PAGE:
This film felt like his previous great works that people think about when they say Guy Ritchie. Snatch, Lock, Stock and Two Smoking Barrels, and sure, RocknRolla, This is not like most of his trash from the last decade.

We get twists and turns, hard to understand accents, shocking moments, extra action when necessary, and surprises. A lot of what I said could be considered the same thing, and I don’t care about that.

It was very entertaining, if not hard to follow at the beginning [Editor’s note: That could be because this viewer was a dumbass, see the beginning of the review.] of the film. I did get annoyed at the seemingly excessive racist Asian language that happened at multiple times, although I accept that as bad people going against other bad people, it makes sense for the characters to be…racist. That was hard to type. Still can be frustrating as a viewer.

I give the most praise to Hugh Grant. He went really out of his normal style for this role (except for his general flair for the dramatics that he always carries) and killed it. I also quite enjoyed Farrel and Golding, Golding in particular is on the rise out of seemingly nowhere.

The Gentlemen is just going to be a fun time, with a little bit of death and mayhem.

3 out of 4.

Uncut Gems

Benny Safdie and Josh Safdie (or The Safdie Brothers) released a movie called Good Time in 2017. And it was way better than anyone expected it to be.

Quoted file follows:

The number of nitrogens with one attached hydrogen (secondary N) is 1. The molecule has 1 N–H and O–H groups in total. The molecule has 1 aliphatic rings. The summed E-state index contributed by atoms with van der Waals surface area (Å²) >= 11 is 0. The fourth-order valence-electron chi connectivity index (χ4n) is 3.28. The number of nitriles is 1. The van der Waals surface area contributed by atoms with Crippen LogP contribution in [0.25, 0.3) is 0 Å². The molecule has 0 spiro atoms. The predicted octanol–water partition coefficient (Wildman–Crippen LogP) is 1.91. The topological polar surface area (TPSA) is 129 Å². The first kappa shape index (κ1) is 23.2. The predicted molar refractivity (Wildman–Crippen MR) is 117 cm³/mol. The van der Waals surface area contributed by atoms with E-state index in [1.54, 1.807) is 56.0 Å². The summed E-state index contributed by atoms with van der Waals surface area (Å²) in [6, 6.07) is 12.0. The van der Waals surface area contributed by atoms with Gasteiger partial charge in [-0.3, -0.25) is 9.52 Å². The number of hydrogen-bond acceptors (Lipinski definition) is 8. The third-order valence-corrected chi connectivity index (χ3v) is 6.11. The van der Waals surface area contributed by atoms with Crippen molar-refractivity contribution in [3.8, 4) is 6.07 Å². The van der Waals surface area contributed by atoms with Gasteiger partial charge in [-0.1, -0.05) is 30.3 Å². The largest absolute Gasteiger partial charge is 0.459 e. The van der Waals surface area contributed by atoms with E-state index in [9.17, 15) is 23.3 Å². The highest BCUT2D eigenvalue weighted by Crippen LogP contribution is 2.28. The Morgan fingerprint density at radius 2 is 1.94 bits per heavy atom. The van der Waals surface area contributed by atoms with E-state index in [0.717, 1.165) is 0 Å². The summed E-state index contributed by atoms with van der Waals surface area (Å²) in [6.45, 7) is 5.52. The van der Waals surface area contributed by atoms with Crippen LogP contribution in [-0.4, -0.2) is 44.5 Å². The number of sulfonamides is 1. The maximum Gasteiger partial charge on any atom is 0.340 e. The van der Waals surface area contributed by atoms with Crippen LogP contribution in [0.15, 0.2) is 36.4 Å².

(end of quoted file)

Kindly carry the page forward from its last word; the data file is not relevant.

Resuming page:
Robert Pattinson was a great lead, it was high energy with a banging edge of your seat soundtrack. It made quite a few best of lists and was nominated for some of the more independent film awards.

And yeah, it caught me by surprise, but didn’t elevate itself to my best list. However, I was very intrigued with Uncut Gems, going in knowing nothing about the plot except it was their movie and Adam Sandler starring. After all, Adam Sandler is actually known for acting good in movies he had nothing to do with production or direction. Like The Meyerowitz Stories or Reign Over Me (I haven’t seen Reign Over Me, I’m just assuming).

Bring on the almost Bear Jew.

sandler
This looks like a man who could collect many Nazi scalps. 
I don’t think anyone would disagree that Howard Ratner (Adam Sandler) is a fuck up. Sure, he has his own diamond/jewelry shop in a classy part of NYC and deals with high figures and big clients, lives in a nice fancy house and has a family. But his judgement is questionable.

For one, he owes a lot of money to various people. One guy about $100,000, but smaller amounts to others. He likes to gamble money away in hopes of getting rich. He likes to pawn peoples items to secure funds to gamble them away. Don’t worry, he will pay it back.

Oh, he is going through a divorce with his wife (Idina Menzel) but they are keeping it a secret until after Passover. His new lady (Julia Fox) lives in an apartment with him in the city and works in his store.

But things are finally going to change for Howard. He is getting a package he has waited a long time for in the mail, and Kevin Garnett (Kevin Garnett) is walking in to his shop before a big playoff game. Yep, things might finally start looking up.